Spider Forest

"OK"

Spider Forest Review


It's not just the Japanese who are having a great time with supernatural horror movies these days. Korea has a burgeoning horror industry too, and K-horror can be just as gripping -- and confusing -- as J-horror.

Like Memento or Jacob's Ladder, Spider Forest is a tale about amnesia told from the perspective of the amnesiac, and that makes it a puzzle, perhaps too much of a puzzle for moviegoers who like their entertainment to be of the more linear variety. We begin with documentary filmmaker Kang Min (Woo-seong Kam) finding himself with a vicious head wound deep in Spider Forest. How did he get there? And what's in that spooky house on the hill? And how does his wife, who died a year earlier in a plane crash, figure in? Where is the film from her camera? And who is that young woman who works in the photo shop? Do all of Kang Min's problems go back to his unhappy childhood? And is he a murderer?

So many questions, so little explanation. From all that mystery emerges one central figure, the girl in the photo shop. Min Su-jin (Jung Suh) seems to know a lot both about the present and the past. Kang Min is lured to her, and to the forest, where he has repeated visions of a gruesome double murder by sickle, the kind of crime that inevitably features a severed jugular vein spraying quarts of blood all the way across the room. (The Koreans are definitely as good at this effect as the Japanese.)

No matter how many long drives Kang Min takes, no matter how many times he interviews with the cops, no matter how many cell phone calls he makes (so typical in all Asian horror films these days), and no matter how much help he gets from his friend on the police force, he simply can't seem to put any of the pieces together. He seems to think he witnessed the blood-soaked murder, and he thinks the murderer is the same person who hit him on the head and later chased him onto a highway where he was hit by a truck (a rough night all around), but with more than an hour to go it becomes pretty obvious who this alleged murderer might be, the rest of the movie becomes a convoluted exegesis on split personalities, time travel, and the laws of physics as they apply to horror movies.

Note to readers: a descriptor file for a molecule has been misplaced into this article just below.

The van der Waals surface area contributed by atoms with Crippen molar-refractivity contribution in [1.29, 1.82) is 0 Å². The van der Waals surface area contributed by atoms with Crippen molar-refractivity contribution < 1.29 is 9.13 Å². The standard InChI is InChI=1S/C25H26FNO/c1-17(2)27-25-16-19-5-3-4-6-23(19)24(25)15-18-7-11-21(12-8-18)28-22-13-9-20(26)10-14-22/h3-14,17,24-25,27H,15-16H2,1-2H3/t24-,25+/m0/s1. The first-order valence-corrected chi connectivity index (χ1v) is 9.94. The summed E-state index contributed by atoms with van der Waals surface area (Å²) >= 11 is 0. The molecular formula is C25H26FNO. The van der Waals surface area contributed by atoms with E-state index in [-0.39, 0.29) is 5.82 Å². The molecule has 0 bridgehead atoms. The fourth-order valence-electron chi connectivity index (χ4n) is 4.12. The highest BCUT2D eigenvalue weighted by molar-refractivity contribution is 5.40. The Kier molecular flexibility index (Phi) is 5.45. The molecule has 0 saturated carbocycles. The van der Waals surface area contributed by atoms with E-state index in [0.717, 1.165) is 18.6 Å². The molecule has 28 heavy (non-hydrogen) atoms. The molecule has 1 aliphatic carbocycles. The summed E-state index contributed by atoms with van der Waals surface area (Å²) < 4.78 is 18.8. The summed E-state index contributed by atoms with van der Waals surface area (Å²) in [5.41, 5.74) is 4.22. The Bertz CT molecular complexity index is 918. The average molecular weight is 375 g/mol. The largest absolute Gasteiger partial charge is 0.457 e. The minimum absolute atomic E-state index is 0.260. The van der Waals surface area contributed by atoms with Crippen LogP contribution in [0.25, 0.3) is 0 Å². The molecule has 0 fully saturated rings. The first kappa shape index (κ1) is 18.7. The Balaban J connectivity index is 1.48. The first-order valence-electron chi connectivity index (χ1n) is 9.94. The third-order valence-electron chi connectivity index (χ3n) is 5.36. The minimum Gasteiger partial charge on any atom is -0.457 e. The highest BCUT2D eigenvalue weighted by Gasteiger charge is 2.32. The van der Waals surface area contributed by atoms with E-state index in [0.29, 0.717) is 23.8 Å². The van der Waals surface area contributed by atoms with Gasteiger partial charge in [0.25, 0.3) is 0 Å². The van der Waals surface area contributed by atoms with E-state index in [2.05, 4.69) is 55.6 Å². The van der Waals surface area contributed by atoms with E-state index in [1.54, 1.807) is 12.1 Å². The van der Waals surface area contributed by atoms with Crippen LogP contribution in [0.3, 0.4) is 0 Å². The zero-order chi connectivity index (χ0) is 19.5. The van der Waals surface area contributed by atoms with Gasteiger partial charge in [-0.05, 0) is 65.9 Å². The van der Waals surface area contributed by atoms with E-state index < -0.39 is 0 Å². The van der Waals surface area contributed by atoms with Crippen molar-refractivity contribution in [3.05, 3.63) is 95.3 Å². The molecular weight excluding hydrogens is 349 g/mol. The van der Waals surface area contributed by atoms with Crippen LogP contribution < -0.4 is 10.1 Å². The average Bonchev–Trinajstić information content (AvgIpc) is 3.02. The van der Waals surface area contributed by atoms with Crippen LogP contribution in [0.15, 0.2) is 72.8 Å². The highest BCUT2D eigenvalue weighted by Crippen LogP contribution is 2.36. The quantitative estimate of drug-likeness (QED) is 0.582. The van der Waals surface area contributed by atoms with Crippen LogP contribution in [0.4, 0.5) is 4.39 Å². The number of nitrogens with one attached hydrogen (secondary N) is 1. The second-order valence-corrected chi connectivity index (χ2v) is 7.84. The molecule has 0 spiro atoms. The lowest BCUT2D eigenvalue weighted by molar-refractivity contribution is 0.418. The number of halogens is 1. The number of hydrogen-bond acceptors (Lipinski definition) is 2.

Spider Forest is interesting enough and watchable, but it lacks that aha! moment that those who stick with such a confusing story deserve in the end.

Aka Geomi Sup.



Spider Forest

Facts and Figures

Run time: 112 mins

In Theaters: Friday 3rd September 2004

Reviews

Contactmusic.com: 2.5 / 5

IMDB: 6.8 / 10

Cast & Crew

Director: Il-Gong Song

Producer: Dae-hyeon Kim

Starring: Kam Wu-seong as Kang Min, Jung Suh as Min Su-jin, Jang Hyun-sung as Choi, Seong-hyeon, Kyeong-heon Kang as Hwang, Su-yeong, Son byeong-ho as Kim Cheol-ju

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